From true crime legend Ann Rules comes this riveting story of a young woman whose life ended too soon - and a determined mother’s 11-year crusade to clear her daughter’s name.
It was nine days before Christmas 1998, and 32-year-old Ronda Reynolds was getting ready to travel from Seattle to Spokane to visit her mother and brother and grandmother before the holidays. Ronda’s second marriage was dissolving after less than a year, her career as a pioneering female Washington State Trooper had ended, but she was optimistic about starting over again. "I’m actually looking forward to getting on with my life," she told her mother earlier the night before. "I just need a few days with you guys." Barb Thompson, Ronda’s mother, who had met her daughter’s second husband only once before, was just happy that Ronda was coming home.
At 6:20 that morning, Ron Reynolds called 911 and told the dispatcher his wife was dead. She had committed suicide, he said, although he hadn’t heard the gunshot and he didn’t know if she had a pulse. EMTs arrived, detectives arrived, the coroner’s deputy arrived, and a postmortem was conducted. Lewis County Coroner Terry Wilson, who neither visited the death scene nor attended the autopsy, declared the manner of Ronda’s death as "undetermined." Over the next eleven years, Coroner Wilson would change that manner of death from "undetermined" to "suicide", back to "undetermined" - and then back to "suicide" again.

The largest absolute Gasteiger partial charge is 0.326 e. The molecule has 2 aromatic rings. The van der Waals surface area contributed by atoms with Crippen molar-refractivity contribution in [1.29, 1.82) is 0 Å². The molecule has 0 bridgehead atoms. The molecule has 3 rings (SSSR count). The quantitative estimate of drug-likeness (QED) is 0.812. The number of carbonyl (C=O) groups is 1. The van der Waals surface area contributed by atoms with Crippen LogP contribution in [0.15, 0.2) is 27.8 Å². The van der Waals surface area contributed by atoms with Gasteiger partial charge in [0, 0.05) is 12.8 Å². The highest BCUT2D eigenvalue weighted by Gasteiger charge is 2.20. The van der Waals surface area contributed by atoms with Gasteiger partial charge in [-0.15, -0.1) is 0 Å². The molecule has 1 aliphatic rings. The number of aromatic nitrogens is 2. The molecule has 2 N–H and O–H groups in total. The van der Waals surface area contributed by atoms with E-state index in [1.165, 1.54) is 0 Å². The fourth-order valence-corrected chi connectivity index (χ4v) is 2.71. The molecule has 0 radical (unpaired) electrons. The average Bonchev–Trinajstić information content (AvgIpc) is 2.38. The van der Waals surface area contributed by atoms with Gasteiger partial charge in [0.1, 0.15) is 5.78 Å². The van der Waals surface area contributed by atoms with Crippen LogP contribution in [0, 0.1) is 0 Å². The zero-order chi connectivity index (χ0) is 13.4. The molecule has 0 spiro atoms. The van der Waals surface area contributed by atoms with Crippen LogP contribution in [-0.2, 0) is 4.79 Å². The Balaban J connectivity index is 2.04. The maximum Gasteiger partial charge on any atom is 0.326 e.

But Barb Thompson never for one moment believed her daughter committed suicide.
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Is the Glass Half Full or Half Empty?
Never a dissapointment!
If you like true crime novels, Ann Rule is the best. She developes the characters to the extent that you can see and sense them. They become your neighbors and friends. You walk with them through their difficulties and root for their success.
Truman Copote's "In Cold Blood"
Barbara. The Mother who wanted justice for her daughter and found the people and resources to see it through.
Made me angry. We watch weekly as crimes are solved through technology on our televison and wonder why in this narrative, the police were so incompetent.
Could not stop listening. Ann Rule draws you into the lives of these people and you just want to finish the book to see what happened.
- Bessie Hawley-Crissman